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YOKOHAMA, Japan-The costs of cleaning up an oil spill in Tokyo Bay earlier this month are still being calculated, though fears that the spill would be far larger and more damaging have abated.
The Japanese owners of the Panamanian-registered tanker Diamond Grace are insured for pollution damage.
About 121 million gallons of crude oil-one-tenth of the amount initially thought to have spilled-leaked from the Diamond Grace when it struck a reef in the bay. The spill came only a few months after the disastrous Nakhodka oil spill caused widespread environmental damage to Japan's waters and coastline (BI, Jan. 13).
Investigators currently are trying to determine how the spill happened in calm and well-charted waters, and have suggested that human error was responsible. Diamond Grace, built in 1994, was carrying more than 2 billion gallons of crude oil.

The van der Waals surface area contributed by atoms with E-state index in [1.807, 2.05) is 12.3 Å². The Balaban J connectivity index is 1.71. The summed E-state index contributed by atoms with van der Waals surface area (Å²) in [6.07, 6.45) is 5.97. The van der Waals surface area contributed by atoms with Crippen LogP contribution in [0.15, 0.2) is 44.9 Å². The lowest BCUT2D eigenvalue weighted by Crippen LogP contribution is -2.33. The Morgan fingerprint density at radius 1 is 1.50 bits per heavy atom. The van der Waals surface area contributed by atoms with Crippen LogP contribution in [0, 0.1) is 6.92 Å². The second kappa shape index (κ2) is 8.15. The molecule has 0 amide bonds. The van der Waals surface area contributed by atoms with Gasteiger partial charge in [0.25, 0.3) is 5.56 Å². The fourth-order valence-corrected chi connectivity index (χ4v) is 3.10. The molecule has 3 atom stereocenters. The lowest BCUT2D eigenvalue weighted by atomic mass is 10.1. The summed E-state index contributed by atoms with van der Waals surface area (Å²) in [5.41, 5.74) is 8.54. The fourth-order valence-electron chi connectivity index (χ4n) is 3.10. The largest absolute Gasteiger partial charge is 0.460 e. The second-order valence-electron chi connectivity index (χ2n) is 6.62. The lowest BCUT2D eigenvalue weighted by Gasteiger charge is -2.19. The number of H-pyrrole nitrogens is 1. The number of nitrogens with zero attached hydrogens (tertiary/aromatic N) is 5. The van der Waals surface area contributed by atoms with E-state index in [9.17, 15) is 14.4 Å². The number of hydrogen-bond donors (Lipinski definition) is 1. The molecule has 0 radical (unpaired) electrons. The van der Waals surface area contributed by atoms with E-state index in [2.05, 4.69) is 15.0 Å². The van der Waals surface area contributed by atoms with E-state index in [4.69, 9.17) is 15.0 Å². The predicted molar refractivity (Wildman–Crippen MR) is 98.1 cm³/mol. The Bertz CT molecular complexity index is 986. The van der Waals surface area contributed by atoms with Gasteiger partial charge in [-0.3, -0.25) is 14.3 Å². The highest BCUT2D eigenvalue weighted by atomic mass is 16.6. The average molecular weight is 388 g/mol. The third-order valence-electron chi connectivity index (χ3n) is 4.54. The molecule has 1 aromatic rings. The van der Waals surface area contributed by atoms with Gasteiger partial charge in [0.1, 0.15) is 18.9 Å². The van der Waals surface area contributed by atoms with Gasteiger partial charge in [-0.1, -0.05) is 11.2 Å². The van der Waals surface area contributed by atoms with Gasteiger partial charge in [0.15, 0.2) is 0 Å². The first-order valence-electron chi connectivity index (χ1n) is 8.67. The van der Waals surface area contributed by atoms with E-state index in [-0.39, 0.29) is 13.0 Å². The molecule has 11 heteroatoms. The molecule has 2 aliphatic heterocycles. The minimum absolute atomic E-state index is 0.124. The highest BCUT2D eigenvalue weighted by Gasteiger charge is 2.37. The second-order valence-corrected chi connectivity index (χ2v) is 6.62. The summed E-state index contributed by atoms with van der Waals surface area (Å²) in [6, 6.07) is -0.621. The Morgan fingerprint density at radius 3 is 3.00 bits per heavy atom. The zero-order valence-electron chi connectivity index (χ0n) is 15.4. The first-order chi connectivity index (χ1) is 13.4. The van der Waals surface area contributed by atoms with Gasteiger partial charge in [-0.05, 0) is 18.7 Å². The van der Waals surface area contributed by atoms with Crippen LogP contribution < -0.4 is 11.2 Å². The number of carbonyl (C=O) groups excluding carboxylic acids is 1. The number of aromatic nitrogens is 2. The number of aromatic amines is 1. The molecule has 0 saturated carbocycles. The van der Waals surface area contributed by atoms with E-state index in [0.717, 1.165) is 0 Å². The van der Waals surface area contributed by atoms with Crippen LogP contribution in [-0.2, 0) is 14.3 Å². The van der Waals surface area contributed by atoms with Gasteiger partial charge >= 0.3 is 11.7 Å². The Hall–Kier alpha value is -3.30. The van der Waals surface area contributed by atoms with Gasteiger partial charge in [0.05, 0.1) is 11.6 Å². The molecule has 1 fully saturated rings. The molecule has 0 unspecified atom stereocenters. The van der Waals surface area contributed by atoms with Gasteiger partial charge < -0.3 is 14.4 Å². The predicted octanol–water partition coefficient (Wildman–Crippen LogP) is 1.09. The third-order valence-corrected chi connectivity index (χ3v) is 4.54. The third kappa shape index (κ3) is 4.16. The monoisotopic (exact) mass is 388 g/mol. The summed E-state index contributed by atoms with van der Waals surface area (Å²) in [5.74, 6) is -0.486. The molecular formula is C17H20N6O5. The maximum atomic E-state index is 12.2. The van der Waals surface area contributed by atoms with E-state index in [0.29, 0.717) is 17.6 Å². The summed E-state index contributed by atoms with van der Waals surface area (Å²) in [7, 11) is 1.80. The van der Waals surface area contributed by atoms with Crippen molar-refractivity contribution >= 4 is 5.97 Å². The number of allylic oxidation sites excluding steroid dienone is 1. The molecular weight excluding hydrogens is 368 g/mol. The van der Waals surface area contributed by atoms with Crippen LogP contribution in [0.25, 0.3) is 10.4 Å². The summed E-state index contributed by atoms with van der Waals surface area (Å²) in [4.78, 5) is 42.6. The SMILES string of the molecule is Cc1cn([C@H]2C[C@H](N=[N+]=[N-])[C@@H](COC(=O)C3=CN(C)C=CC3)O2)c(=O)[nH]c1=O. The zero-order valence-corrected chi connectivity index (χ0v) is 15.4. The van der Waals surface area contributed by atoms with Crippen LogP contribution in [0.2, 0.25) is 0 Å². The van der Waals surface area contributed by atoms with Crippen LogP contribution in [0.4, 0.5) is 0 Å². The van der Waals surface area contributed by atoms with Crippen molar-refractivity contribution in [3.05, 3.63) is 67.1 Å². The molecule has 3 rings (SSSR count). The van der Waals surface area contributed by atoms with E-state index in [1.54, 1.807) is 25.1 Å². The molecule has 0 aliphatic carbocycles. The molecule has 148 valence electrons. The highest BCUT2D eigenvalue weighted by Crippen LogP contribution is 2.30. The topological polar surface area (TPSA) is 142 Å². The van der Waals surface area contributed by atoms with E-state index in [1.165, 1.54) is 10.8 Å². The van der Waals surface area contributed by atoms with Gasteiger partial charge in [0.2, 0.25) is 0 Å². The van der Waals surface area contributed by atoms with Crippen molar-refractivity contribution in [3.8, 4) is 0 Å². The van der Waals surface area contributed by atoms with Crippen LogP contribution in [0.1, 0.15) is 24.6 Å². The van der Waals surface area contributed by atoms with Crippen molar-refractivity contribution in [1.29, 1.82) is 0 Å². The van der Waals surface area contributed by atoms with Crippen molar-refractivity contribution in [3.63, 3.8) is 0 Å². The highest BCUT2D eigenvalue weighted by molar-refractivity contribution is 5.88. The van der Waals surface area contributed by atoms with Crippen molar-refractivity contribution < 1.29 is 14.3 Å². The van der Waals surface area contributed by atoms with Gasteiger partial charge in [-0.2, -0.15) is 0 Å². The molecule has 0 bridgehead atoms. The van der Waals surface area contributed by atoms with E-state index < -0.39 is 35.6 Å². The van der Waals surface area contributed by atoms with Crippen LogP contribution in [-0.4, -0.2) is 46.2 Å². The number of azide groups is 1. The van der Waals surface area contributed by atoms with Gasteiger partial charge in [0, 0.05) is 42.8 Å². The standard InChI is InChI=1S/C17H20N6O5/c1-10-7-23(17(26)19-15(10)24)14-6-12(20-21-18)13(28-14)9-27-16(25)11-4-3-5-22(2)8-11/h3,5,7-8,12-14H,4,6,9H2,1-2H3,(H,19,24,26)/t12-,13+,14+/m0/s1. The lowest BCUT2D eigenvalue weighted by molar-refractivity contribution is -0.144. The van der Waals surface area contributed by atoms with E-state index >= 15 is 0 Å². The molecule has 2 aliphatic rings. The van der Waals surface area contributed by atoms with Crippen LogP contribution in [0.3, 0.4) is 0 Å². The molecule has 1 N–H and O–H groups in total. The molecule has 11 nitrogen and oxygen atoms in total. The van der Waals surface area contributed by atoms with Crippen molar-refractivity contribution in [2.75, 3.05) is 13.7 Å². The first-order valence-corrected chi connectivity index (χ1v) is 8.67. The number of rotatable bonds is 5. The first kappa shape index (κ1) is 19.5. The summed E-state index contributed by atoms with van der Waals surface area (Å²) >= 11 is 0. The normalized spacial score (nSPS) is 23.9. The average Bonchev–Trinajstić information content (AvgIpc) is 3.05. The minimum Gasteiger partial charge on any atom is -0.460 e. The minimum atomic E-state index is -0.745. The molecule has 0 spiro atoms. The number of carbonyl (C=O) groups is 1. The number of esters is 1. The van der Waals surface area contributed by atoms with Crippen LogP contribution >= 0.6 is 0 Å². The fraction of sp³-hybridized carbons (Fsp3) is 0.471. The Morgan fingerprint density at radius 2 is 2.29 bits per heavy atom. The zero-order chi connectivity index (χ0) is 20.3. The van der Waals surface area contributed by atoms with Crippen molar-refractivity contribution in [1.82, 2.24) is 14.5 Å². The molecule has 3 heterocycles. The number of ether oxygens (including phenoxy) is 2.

The bulk of the cargo was moved from the punctured tanks into ballast tanks, preventing additional spillage, and the cleanup operation took just 10 days, involving more than 300 vessels. They were helped by the type of crude oil involved, much of which vaporized on contact with the atmosphere, according to a spokesman for the Japanese government.
Diamond Grace is owned by Mari-tech Management, whose majority shareholder is Nippon Yusen Kaisha, Japan's largest shipping line. Pollution coverage is with the United Kingdom Mutual Steam Ship Assurance Assn (Bermuda) Ltd., known as the U.K. P&I Club, which refused to comment on the incident.
Cleanup costs are still being estimated. Under international law, the ship's owner and its insurer are liable up to a limit determined by the size of the ship, or about $19.5 million. Up to about $170 million in excess of that limit would be paid by the International Oil Pollution Compensation Funds, an international organization set up by nations that are party to shipping and pollution conventions.